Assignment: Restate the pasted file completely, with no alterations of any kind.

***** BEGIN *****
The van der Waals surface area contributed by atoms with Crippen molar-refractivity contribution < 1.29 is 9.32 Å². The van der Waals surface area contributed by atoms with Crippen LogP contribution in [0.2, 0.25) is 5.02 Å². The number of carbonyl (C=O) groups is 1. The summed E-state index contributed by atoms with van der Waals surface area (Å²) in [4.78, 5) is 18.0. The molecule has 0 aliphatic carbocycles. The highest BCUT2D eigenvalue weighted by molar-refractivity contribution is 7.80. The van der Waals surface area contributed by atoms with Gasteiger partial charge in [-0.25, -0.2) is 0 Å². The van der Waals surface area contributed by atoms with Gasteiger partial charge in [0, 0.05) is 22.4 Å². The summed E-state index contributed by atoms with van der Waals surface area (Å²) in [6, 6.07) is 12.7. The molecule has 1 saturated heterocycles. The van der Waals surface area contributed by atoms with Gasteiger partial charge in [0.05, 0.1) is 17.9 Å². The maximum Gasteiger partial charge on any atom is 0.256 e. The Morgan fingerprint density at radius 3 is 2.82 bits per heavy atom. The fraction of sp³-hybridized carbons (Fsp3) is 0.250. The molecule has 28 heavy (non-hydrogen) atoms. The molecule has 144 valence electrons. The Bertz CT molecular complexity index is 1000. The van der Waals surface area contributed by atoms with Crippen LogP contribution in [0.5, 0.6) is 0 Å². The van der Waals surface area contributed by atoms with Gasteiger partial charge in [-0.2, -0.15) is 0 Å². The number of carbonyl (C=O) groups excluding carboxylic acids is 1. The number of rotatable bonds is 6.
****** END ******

The van der Waals surface area contributed by atoms with Crippen molar-refractivity contribution < 1.29 is 9.32 Å². The van der Waals surface area contributed by atoms with Crippen LogP contribution in [0.2, 0.25) is 5.02 Å². The number of carbonyl (C=O) groups is 1. The summed E-state index contributed by atoms with van der Waals surface area (Å²) in [4.78, 5) is 18.0. The molecule has 0 aliphatic carbocycles. The highest BCUT2D eigenvalue weighted by molar-refractivity contribution is 7.80. The van der Waals surface area contributed by atoms with Gasteiger partial charge in [-0.25, -0.2) is 0 Å². The van der Waals surface area contributed by atoms with Gasteiger partial charge in [0, 0.05) is 22.4 Å². The summed E-state index contributed by atoms with van der Waals surface area (Å²) in [6, 6.07) is 12.7. The molecule has 1 saturated heterocycles. The van der Waals surface area contributed by atoms with Gasteiger partial charge in [0.05, 0.1) is 17.9 Å². The maximum Gasteiger partial charge on any atom is 0.256 e. The Morgan fingerprint density at radius 3 is 2.82 bits per heavy atom. The fraction of sp³-hybridized carbons (Fsp3) is 0.250. The molecule has 28 heavy (non-hydrogen) atoms. The molecule has 144 valence electrons. The Bertz CT molecular complexity index is 1000. The van der Waals surface area contributed by atoms with Crippen LogP contribution in [0.5, 0.6) is 0 Å². The van der Waals surface area contributed by atoms with Gasteiger partial charge in [-0.2, -0.15) is 0 Å². The number of carbonyl (C=O) groups excluding carboxylic acids is 1. The number of rotatable bonds is 6.